Based on the screen shot, it looks kinda random to me.
No matter what books I put in they keep recommending something called “Little Brother” by some doctor.
Nice idea, but I prefer it built into things I’m already using. Don’t want to have to maintain multiple lists of what I’ve read .So Goodreads is pretty good. Then again, my TBR virtual pile is huge (just shy of 300 books) so I don’t really need new suggestions. Also, rather than a random list - I do like Boing Boing’s book recommendations and Scalzi’s Big Idea or recommendations from friends who know my tastes.
I plugged in a book published in 2002, and it couldn’t be found. So it gave me a chance to look up the book by ISBN. I got this:
I don’t know how good the recommendations will be, but I think I could have a lot of fun adding books.
I put in The Story of O and the results consisted entirely of Anne Rice, with the exceptions of what appears to be a Christian romance novel and Kahlil Gibran’s The Prophet. Weird.
I enter: “Les Miserables” by Victor Hugo.
Site recommends “Mercy Watson Goes for a Ride” by Kate DiCamillo.
Now don’t get me wrong, my kids enjoyed DiCamillo in 4th grade, but her picture book about a pig riding in a car is a bit of a stretch from 18th century desolation, incarceration, hubris at the barricades and redemption at the hands of a kindly bishop. Maybe Mercy Watson is a Christ figure and I’ve been missing it all along!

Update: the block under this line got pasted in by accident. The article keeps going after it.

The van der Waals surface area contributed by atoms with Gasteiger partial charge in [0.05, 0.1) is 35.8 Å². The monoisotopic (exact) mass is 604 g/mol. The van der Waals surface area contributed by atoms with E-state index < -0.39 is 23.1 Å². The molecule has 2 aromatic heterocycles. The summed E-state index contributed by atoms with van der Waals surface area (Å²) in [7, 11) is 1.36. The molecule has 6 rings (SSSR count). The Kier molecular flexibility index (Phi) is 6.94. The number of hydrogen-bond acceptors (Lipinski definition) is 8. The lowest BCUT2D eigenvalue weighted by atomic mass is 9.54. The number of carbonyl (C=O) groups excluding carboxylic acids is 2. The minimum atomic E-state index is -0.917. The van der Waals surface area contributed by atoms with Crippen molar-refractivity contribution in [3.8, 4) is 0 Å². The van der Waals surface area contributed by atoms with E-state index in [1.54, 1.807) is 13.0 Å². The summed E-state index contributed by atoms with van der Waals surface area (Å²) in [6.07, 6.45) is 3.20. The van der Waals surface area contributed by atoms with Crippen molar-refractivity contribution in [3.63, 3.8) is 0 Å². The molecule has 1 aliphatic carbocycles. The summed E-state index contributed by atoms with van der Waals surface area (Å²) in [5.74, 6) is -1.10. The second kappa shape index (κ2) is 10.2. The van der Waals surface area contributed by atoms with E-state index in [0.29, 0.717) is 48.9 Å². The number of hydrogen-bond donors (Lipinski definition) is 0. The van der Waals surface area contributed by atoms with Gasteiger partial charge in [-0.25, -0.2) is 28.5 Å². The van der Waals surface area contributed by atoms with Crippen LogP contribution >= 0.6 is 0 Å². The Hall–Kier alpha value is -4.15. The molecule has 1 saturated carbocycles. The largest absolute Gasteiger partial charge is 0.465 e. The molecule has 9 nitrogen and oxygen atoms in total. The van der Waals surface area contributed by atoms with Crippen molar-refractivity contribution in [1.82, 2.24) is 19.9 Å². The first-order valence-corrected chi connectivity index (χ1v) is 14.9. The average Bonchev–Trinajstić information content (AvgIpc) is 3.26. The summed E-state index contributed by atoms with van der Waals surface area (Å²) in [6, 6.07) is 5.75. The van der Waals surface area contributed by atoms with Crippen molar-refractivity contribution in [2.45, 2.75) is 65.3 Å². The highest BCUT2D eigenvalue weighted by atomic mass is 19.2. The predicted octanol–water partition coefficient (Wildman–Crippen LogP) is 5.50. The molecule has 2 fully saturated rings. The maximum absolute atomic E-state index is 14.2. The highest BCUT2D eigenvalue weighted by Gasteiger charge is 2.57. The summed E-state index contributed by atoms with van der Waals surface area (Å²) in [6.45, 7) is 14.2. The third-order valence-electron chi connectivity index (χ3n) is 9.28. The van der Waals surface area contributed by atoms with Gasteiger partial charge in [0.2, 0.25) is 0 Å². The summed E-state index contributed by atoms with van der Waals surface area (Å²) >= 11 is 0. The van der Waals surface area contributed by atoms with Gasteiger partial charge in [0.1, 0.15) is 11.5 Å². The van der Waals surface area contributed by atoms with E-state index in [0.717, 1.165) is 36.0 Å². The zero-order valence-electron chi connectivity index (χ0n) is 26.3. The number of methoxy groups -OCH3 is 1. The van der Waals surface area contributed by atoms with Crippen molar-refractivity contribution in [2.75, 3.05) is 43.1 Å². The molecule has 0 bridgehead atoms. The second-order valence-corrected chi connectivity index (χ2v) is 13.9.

I get frustrated by recommendation algorithms. For example, on Netflix if I watch a great movie with an African American lead, the algorithm assumes, “you are black,” and then I end up with a whole list of crappy movies with African Americans in them. If I watch a great show targeted to teens, algorithm says, “you are 14,” and I get recommended to watch the entire CW catalog. I watch a show with a female lead, I get “Movies with a strong female lead” as a category and a whole slew of bad movies with women in them.
Here’s the deal - yes there are genres you can skip - I’m okay with spelling that out to a machine - but I don’t really read a book about a woman because there’s a woman in it, or a book about Mormons because I’m all so interested in Mormons. I know some people like to read the same story over and over again, but I want variety in what I read.
Asked for recommendations based on “The Martian” by Andy Weir (a sci-fi survival thriller!) and got back… a lot of romance novels.
This has to be the worst recommendation algorithm ever. Is it doing anything besides matching LoC subject headings?
Did not have the same problem with Thus Spoke* Zarathustra.
* “Spake” can fuck itself.
Got same results. Perhaps they’re recommending the books you need, not the books you want.
I put in Mortimer Adler’s “How to Read a Book”, and it pointed me to a list of ‘Books and Reading’.
Wow; it never occurred to me.
The fundamental failure of these recommendation algorithms is that they assume that if I read and enjoyed a book, I would want to read another book like it next. When I would most likely want to read something entirely different.